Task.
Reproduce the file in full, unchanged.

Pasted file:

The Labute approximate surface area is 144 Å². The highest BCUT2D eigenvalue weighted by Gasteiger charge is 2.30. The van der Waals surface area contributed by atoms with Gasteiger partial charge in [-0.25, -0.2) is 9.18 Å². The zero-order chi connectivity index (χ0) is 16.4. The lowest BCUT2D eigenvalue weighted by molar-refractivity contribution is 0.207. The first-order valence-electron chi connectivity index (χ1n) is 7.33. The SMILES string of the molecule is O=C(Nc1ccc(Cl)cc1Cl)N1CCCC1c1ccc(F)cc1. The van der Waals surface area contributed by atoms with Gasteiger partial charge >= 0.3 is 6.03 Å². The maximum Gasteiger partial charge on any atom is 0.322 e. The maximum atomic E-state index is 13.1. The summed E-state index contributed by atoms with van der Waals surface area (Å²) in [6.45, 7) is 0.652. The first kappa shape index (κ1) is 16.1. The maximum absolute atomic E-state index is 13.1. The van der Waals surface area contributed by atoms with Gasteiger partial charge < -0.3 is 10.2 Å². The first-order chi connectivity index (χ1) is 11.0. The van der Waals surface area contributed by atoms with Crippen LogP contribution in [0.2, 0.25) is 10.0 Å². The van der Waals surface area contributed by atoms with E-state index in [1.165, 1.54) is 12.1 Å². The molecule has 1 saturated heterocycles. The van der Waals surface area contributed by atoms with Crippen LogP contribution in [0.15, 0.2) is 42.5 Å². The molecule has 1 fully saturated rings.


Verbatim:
The Labute approximate surface area is 144 Å². The highest BCUT2D eigenvalue weighted by Gasteiger charge is 2.30. The van der Waals surface area contributed by atoms with Gasteiger partial charge in [-0.25, -0.2) is 9.18 Å². The zero-order chi connectivity index (χ0) is 16.4. The lowest BCUT2D eigenvalue weighted by molar-refractivity contribution is 0.207. The first-order valence-electron chi connectivity index (χ1n) is 7.33. The SMILES string of the molecule is O=C(Nc1ccc(Cl)cc1Cl)N1CCCC1c1ccc(F)cc1. The van der Waals surface area contributed by atoms with Gasteiger partial charge >= 0.3 is 6.03 Å². The maximum Gasteiger partial charge on any atom is 0.322 e. The maximum atomic E-state index is 13.1. The summed E-state index contributed by atoms with van der Waals surface area (Å²) in [6.45, 7) is 0.652. The first kappa shape index (κ1) is 16.1. The maximum absolute atomic E-state index is 13.1. The van der Waals surface area contributed by atoms with Gasteiger partial charge < -0.3 is 10.2 Å². The first-order chi connectivity index (χ1) is 11.0. The van der Waals surface area contributed by atoms with Crippen LogP contribution in [0.2, 0.25) is 10.0 Å². The van der Waals surface area contributed by atoms with E-state index in [1.165, 1.54) is 12.1 Å². The molecule has 1 saturated heterocycles. The van der Waals surface area contributed by atoms with Crippen LogP contribution in [0.15, 0.2) is 42.5 Å². The molecule has 1 fully saturated rings.